Figure 3: Electrode Gap of STET Belt Separator
The STET separator has many process variables that enable optimization of the trade-off between product purity and recovery that is inherent in any Beneficiation process. The coarse adjustment is the feed port through which the feed is introduced to the separation chamber. The port furthest from the discharge hopper of the desired product gives the best grade but at the expense of a lower recovery. A finer adjustment is the speed of the belt. The electrode gap, which is adjustable between 9 and 18 mm, and the applied voltage (±4 to ±10 kV) are also important variables. The polarity of the electrodes may be changed which aids in the separation of some materials. Pretreatment of feed material by precise control of trace moisture content (as measured by feed relative humidity) is important to achieve optimum separation results. The addition of trace amounts of charge-modifying chemical agents can also aid in optimizing the process.
As stated above, the initial commercial application of the belt separator has been a separation of coal char from the glassy Aluminosilicate mineral from fly ash from coal-fired power plants. This technology is unique among electrostatic separators in its ability to separate fly ash, which typically has a mean particle size less than 0.02 mm. The STET separator has also been proven to effectively separate magnesite from talc, halite from kieserite and sylvite, silicates from Bart, and silicates from calcite.3 The mean particle size of all of these feed materials has been in the range of 0.02 and 0.1mm. Examples of separations for several materials are included in Table 1.
Table 1 – Example Separations
|Calcium Carbonate - Silicates||9.5% Acid Insols||<1% A.I.||89% CaCO3|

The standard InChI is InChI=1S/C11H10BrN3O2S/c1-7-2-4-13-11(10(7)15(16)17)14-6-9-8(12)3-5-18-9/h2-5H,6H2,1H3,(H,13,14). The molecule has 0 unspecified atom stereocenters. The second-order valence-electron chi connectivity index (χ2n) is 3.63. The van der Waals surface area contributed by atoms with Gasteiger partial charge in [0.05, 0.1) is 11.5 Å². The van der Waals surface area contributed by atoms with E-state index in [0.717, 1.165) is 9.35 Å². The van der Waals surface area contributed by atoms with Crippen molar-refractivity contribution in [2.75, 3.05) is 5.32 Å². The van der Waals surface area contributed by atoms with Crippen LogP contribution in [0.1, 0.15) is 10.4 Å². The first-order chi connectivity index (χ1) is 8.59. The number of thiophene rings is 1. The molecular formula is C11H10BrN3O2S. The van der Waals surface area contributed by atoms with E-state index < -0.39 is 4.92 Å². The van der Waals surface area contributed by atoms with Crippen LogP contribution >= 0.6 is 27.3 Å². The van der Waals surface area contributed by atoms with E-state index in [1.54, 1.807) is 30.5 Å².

|Talc - Magnesite||58% talc||95% talc||77% talc|
|88% talc||82% talc|
|Kierserite + KCl - NaCl||11.5% K2O||27.1% K2O||90% K2O|
|12.2% kieserite||31.8% kieserite||94% kieserite|
|64.3% NaCl||14.3% NaCl||92% NaCl reject|
|Fly Ash Mineral - Carbon||6.3% carbon||1.8% carbon||88% mineral|
|11.2% carbon||2.1% carbon||84% mineral|
|19.3% carbon||2.9% carbon||78% mineral|
In theory, since particle charging depends upon the triboelectric effect, any two minerals that are liberated from each other (conductor- conductor or nonconductor-conductor) can be separated by this method. Other potential applications include magnesite-quartz, feldspar-quartz, mineral sands, other potash mineral separations, and
1 Bittner, J.D., Gasiorowski, S.A., Bush, T.W.,, Hrach, F.J., Separation technologies’ automated fly ash beneficiation process selected for new Korean power plant, Proceedings of 2013 World of Coal Ash conference, April 22-25, 2013. 2 Bittner, J.D., Hrach, F.J., Gasiorowski, S.A., Canellopoulus, L.A., Guicherd, H. Triboelectric belt separator for Beneficiation of fine minerals, SYMPHOS 2013 – 2nd International Symposium on Innovation and Technology for the Phosphate Industry. Proceed Engineering, Vol. 83 PP 122-129, 2014. 3 Bittner, J.D., Flynn, K.P., Hrach, F.J., Expanding applications in dry Triboelectric separation of minerals, Proceedings of the XXVII International Mineral Processing Congress – IMPC 2014, Santiago, Chile, Oct 20 – 24, 2014.